Let’s contemplate what makes us happy.
In this peer-reviewed article, happiness is distinct from sustainable happiness.
Happiness can be bought, for the moment. It can be achieved and repeated with effort and accolades.
But these materialistic and task-oriented experiences of happiness are short-lived and require continual repeating and “upping the ante.”
In a materialistic definition of happiness, we might design curriculum to ensure that everyone has equal access to employment opportunities.
It’s this definition of happiness that permeates the current educational milieu and requires us to focus on curricula that provide an equal starting line.
On the flip side, sustainable happiness starts with making meaning, engaging with creativity, and exercising happiness.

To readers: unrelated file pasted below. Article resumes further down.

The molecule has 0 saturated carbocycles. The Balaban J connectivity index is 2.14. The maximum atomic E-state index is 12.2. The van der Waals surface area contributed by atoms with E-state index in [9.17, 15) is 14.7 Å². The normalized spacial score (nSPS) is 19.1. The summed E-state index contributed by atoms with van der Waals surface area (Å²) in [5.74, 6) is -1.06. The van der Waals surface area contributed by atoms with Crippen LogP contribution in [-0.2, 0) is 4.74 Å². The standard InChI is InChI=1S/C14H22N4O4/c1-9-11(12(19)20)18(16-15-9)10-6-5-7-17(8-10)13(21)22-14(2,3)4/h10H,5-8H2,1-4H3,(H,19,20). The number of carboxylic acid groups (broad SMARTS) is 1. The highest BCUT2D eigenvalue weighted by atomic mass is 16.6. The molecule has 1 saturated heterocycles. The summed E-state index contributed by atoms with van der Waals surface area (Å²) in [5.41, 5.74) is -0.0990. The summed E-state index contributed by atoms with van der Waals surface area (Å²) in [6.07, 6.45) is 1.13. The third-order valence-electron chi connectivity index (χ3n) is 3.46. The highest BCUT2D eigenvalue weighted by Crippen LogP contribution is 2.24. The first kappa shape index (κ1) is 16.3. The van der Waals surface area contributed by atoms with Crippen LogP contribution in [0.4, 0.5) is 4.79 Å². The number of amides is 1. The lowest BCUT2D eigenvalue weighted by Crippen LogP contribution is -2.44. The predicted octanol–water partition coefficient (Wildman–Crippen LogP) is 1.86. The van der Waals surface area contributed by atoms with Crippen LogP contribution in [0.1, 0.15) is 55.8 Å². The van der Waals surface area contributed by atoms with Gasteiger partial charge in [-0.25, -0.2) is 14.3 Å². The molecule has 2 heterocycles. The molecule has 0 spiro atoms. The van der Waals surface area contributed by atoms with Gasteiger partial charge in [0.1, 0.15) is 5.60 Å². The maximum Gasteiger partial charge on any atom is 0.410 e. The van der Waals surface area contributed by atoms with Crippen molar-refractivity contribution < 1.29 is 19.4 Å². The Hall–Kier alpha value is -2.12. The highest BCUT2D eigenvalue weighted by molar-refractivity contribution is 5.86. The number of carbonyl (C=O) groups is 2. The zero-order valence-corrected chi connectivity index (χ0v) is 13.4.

Sustainable happiness is personalized, not standardized.
These approaches to happiness require an altogether different curricular starting point.
In fact, it could argued that an employment focused, standardized curricular approach altogether fails producing happy humans…or even, humans who know how to be happy.
Understand what makes us happy, in a sustainable way, should be the primary aim of education – an aim from which we can design backward.